Potash is a specialty baking ingredient used in many European recipes, specifically in Scandinavia. It can be hard to find, but there are good substitutes for potash in baking that result in a very similar end product.
Have you ever wondered what those weird baking ingredients in Danish Christmas cookie recipes do? And what if you can’t get them? Fear not; we have you covered.
When you’re making Danish Christmas cookies and treats, you’ll soon discover that some weird ingredients are required, namely potash.
These are easy to come by in Denmark and much loved. But you may have real difficulty finding it where you live.
While many specialty baking ingredients are available online, potash for baking isn’t widely available outside of Scandinavia. You can find garden potash, but none of it is food-grade. In the US, you’ll need to substitute potash in recipes.
What is Potash?
Potash is the common name for potassium bicarbonate or KHCO3.
While no longer widely used in the States, it was actually invented by an American.
Nathan Read was a steam engineer. In 1788 he made potash, which was first known as American saleratus. It became popular as it was less expensive than other chemical leaveners, since they had to be imported.
How Potash Works
When potash comes into contact with an acid or is decomposed due to heat it produces carbon dioxide. Here’s the chemical reaction that takes place: 2H+ + K2CO3 → K+ + H2O +CO2
Carbon dioxide causes baked goods to rise, which results in a light texture.
Furthermore, potash is slightly alkaline, which aids browning (the Maillard reaction). That said, you don’t want to use potash for a very light coloured cookie, like jødekager or vaniljekranse (neither of these require any leavening agent) but it’s ideal for brunkager which are literally called brown cakes.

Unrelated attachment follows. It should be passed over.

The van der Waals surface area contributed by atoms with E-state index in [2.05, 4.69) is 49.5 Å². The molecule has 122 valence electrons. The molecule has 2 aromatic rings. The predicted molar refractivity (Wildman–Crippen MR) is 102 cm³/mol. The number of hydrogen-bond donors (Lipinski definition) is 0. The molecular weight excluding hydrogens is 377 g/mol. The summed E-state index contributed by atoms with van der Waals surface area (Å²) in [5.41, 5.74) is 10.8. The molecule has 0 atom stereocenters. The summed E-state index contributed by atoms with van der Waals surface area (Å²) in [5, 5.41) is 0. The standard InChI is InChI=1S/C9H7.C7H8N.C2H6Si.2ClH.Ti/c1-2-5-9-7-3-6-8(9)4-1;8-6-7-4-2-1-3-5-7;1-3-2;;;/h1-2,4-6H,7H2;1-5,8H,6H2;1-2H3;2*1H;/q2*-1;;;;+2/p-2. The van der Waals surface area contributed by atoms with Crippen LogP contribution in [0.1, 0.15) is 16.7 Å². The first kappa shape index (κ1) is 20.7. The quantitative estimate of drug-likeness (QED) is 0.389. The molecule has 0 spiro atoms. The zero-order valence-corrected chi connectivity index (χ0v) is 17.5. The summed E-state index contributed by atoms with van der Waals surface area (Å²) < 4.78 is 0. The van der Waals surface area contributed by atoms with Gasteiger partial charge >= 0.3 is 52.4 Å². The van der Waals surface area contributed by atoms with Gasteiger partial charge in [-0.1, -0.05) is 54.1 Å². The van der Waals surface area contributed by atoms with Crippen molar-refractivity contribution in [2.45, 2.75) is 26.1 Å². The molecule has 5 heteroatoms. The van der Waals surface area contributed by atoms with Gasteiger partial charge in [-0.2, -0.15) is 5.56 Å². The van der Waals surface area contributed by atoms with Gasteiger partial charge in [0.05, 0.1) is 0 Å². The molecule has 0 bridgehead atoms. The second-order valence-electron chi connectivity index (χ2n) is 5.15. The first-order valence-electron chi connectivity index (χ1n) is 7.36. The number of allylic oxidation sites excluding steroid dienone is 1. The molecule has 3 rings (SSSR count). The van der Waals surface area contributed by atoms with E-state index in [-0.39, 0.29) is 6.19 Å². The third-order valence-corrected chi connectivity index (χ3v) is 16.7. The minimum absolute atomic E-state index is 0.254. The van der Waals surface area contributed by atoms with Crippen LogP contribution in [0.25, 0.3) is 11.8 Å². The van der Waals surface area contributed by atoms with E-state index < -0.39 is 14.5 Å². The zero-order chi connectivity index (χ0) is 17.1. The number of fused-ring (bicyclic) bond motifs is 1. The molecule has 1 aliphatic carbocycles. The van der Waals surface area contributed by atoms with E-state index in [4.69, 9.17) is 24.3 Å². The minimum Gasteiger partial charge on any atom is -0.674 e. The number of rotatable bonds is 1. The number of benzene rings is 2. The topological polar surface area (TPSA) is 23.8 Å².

What Can You Substitute for Potash
The best substitute for potash is baking soda. It is recommended to use equal amounts to substitute. There are, however, a couple of factors to be aware of.
Baking soda is a more powerful leavening agent than potash. This means using baking soda instead of potash will result in a different texture. If you wanted to obtain the same rise from potash as you get with baking soda, you would have to use 19% more potash.
That means if you decide to play around with substituting, you could try using 19% less baking soda than the amount of potash required.
Potash is low in sodium, and as such it imparts less of a salty taste than baking soda and can be used as a substitute for baking soda if you are on a low sodium diet.
While odourless, potash has a characteristically bitter aftertaste which baking soda lacks entirely.
In conclusion, if you decide to substitute baking soda for potash in a recipe you should:
- Experiment with using slightly less than the stated amount of potash (unless otherwise indicated)
- Be prepared for a different texture outcome.
- Be prepared for a saltier and less bitter taste profile.